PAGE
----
Or, maybe it was because when I was four years old, my mother told me to play with a bear! Don't get me wrong. She was a good, loving mother. But strange things could happen in Alaska, especially in 1950.
We lived about a quarter of a mile outside the city limits of Juneau, Alaska's capital city. That morning I was standing at the railing on our open porch that ran along the front of the house to the entry door at the second floor. The house faced a steep bank in front. The back of the house rose three stories straight up from the beach. A long flight of wooden stairs at one end connected with the porch from the highway above and continued down the steep bank along the side of the house to the beach below.
|Black bear courtesy ursainternational.com|
Petrified, unable to move, I followed it with my eyes as it turned and climbed the hill to the road where it finally disappeared into the woods beyond. Only then could I run screaming into the kitchen. "Mommy! Mommy! There's a big, black dog out there without any tail, and it growled at me!"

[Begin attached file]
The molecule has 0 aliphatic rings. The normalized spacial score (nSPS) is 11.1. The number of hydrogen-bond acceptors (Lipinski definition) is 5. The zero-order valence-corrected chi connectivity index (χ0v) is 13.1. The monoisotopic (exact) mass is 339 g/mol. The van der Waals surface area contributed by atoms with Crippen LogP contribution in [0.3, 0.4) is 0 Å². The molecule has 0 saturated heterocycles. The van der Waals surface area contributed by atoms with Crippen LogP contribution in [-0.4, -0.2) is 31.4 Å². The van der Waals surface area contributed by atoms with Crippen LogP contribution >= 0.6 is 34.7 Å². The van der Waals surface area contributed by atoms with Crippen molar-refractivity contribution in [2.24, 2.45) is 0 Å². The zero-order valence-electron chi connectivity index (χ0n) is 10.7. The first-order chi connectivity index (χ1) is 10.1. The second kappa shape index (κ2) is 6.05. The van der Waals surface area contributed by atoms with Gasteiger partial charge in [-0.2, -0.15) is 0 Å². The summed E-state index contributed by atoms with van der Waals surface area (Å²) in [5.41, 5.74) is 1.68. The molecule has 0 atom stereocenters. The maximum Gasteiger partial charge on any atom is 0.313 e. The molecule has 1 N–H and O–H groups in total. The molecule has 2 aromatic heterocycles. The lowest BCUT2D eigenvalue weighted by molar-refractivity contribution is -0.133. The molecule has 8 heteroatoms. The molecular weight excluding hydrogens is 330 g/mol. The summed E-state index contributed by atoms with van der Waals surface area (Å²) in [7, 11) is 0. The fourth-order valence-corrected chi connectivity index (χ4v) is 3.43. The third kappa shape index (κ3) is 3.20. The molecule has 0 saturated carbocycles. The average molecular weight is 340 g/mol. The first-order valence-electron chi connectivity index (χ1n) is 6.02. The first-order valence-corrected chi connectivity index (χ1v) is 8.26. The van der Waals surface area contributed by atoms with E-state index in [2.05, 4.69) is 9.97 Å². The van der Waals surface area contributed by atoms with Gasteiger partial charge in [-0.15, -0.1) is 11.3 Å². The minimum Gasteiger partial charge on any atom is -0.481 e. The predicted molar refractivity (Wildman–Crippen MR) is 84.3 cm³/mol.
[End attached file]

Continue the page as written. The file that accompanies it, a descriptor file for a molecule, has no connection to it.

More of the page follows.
She was doing dishes. Glancing at me over her shoulder, she said, "Oh, go on out and play with it. It won't hurt you."
Just then, two teenagers from the nearest house burst in carrying rifles. Breathless, they asked, "Did you see the bear in your yard?"
"Oh, no! I just told AnnaLee to go out and play with it!"
That was one time my mother was happy I disobeyed!